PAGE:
Tuesday, August 8, 2017

Learning by example

I have always been a spoiled child.  Pretty much got what I wanted by kicking and screaming.  It's all fine and dandy, until one becomes an adult and realizes that you can't kick and scream to make friends.  Also, having lived a sheltered life, for the most part, I realize that I haven't been fully socialized.  I am awkward with people - talking to them and being on their same level and trying to understand them.  How is it done?  For the longest time I struggled with it, but then I started watching people and learning from their example.  Mostly, I observed my cousins and how they are or are not with their friends.  I would analyze their friendships and try to get a feel for the "good" ones.  It would be my perception.   Do I want that kind of friendship?  If it was a friendship I liked and admired, I would observe closely and see.  Also, if they had friendships that I did not particularly care for, I would observe what I did not like or what I felt was not good to do in a friendship.  No, I'm still not good with friends.  Even today, I fumble.  Even today, I try too hard and realize that it's the one thing you are not supposed to do.  I am still learning.  I'm learning because I didn't have the opportunity to learn these lessons in my young age.  Or I lacked the maturity.  Severely, lacked the maturity.
Friendships are fine and dandy but it's the same with basic socializations.  I'm still trying.  I've figured out that through my life, I have learned best by example.  Watching and emanating.  It's like reading books about successful people.  What did they do?  What were their traits that made them get to their pinnacle?  Some of it is basic but sometimes the basics are important.
The other thing about traits and observation of people and socializing is watching people you don't like.  Or watching behaviors you don't like and then looking at yourself in the mirror and asking the hard question:  Am I really like that?  God forbid!  If the answer is yes, then one is able to make a change and make a decision that it's not a good idea to behave like this.
I watch my husband and when someone asks him a question, he goes off on a tangent for a million years that the person asking the question forgets the question or even forgets that they asked him a question.  I think about the oil painting vs the photograph analogy that was given to me once.  Someone explained to me that I gave people a 12MP picture of the event when people just wanted a sketch or a blurry oil painting.  Not everyone wants all the details.  "Some people just want the painting!" is what a friend of mine had explained to me.  I have always known that I'm long winded and don't answer a question directly.  I have to go into detail and even for an yes or no question, I would need to set up the reasoning behind my answer.  Aaaah.  I understand other's frustrations now.  Working on changing that.  It's not easy.  Examples and watching others is how I have learned.
I have also learned to tone it down (a bit) while playing games.  It's interesting.
I have a very aggressive game playing family.  You win or you are nothing!  Being nothing is worse than being a loser.  There's also the etiquette of winning.  You have to rub it in people's faces.  You are stupid!  That's the dumbest thing I have ever seen!  I have come to understand that it's all great if you are dishing it.  Isn't there a hidden rule that if you are dishing it, you have to be able to take it.  Through playing games and in general, I know people love to do the one-sided dish it, but they absolutely cannot take it.  I see that and I have made mental notes to be on both the giving and receiving end of it.  Also, I have observed the anger thrown at unsuspecting people and feelings getting hurt.  When I look in the mirror, I have decided that enough was enough.  I wasn't going to be one of those.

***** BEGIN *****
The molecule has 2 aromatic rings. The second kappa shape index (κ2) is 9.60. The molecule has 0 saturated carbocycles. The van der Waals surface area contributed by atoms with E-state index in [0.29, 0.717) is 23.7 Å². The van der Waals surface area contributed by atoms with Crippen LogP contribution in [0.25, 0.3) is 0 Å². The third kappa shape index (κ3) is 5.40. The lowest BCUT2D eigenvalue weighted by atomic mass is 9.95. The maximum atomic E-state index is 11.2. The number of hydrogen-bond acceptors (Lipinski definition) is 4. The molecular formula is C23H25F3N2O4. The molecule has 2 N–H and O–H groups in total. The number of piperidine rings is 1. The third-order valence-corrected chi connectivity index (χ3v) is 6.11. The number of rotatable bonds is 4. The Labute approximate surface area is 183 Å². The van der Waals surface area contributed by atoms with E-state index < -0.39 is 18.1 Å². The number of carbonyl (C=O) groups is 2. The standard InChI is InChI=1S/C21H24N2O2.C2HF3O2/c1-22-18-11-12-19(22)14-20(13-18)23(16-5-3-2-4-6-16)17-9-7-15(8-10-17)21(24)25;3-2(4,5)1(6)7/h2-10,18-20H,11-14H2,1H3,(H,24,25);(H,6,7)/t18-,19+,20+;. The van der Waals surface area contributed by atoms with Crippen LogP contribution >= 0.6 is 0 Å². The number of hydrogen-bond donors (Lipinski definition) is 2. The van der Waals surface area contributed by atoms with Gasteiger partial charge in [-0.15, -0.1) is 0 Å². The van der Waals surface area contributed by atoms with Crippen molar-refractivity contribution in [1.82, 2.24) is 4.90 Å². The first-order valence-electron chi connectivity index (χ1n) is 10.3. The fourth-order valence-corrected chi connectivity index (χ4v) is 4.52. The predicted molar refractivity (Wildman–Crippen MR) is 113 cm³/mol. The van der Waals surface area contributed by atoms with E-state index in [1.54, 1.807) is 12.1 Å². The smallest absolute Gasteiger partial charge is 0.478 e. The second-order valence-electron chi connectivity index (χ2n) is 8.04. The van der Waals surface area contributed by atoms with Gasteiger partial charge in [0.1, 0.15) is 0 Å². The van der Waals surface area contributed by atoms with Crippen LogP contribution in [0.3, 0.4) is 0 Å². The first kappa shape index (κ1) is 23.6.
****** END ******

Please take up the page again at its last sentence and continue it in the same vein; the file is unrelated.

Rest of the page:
Last time I played a game with my brother and nieces, I smiled and played fair.  I wasn't overly aggressive and I just played.  While my nieces tried to be overly aggressive or unfair, I smiled and just played the game without trying to be mean or hurtful just to be so!  I don't know, but maybe it was Karma.  I won!
I'm surprised that I still learn by watching.  I look at people I admire and realize that I could be that.  I could be a better person.  My cousin once taught me a valuable lesson.  I was on a trip with her and I can't recall but I got into one of my fits and was very upset.  It got to the point that I was not budging. I didn't know how we would get past it.  And then, like magic, she let me have my way.  To her, the relationship was more important than being right or wrong and thinking back, I can't recall the situation and I honestly can't recall if I was in the right or not, but I learned a valuable lesson.  About myself and about her.  About myself - I learned that I was just a difficult person to be with and I didn't need to be that way.  About her - I learned that she valued people and relationships and was the better person after all.
Maybe someday, I'll be a better person than I am now.  Maybe.  There's hope.  But I'm looking at all of you and when you exceed my expectations and behave in a way that represents a special kind of humanity, I'm watching.  And hopefully, I'll learn yet again.
Thank you all for reading this,

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